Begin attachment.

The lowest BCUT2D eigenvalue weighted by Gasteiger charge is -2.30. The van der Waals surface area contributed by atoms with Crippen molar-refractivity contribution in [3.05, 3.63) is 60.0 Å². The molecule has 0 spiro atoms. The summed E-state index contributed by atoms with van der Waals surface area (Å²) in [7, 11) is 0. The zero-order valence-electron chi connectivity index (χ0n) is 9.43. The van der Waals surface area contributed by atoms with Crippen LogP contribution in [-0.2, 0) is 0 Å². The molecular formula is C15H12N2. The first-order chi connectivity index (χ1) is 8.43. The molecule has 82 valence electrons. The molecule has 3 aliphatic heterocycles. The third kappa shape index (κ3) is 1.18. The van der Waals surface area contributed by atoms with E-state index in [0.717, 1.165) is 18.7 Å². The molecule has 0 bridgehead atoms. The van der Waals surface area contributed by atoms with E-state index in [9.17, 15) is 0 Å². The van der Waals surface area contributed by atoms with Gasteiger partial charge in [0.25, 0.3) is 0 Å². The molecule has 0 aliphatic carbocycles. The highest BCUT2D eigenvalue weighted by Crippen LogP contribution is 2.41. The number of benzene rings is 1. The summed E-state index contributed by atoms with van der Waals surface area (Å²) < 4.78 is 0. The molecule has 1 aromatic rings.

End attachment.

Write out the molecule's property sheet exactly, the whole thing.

The lowest BCUT2D eigenvalue weighted by Gasteiger charge is -2.30. The van der Waals surface area contributed by atoms with Crippen molar-refractivity contribution in [3.05, 3.63) is 60.0 Å². The molecule has 0 spiro atoms. The summed E-state index contributed by atoms with van der Waals surface area (Å²) in [7, 11) is 0. The zero-order valence-electron chi connectivity index (χ0n) is 9.43. The van der Waals surface area contributed by atoms with Crippen LogP contribution in [-0.2, 0) is 0 Å². The molecular formula is C15H12N2. The first-order chi connectivity index (χ1) is 8.43. The molecule has 82 valence electrons. The molecule has 3 aliphatic heterocycles. The third kappa shape index (κ3) is 1.18. The van der Waals surface area contributed by atoms with E-state index in [0.717, 1.165) is 18.7 Å². The molecule has 0 bridgehead atoms. The van der Waals surface area contributed by atoms with E-state index in [9.17, 15) is 0 Å². The van der Waals surface area contributed by atoms with Gasteiger partial charge in [0.25, 0.3) is 0 Å². The molecule has 0 aliphatic carbocycles. The highest BCUT2D eigenvalue weighted by Crippen LogP contribution is 2.41. The number of benzene rings is 1. The summed E-state index contributed by atoms with van der Waals surface area (Å²) < 4.78 is 0. The molecule has 1 aromatic rings.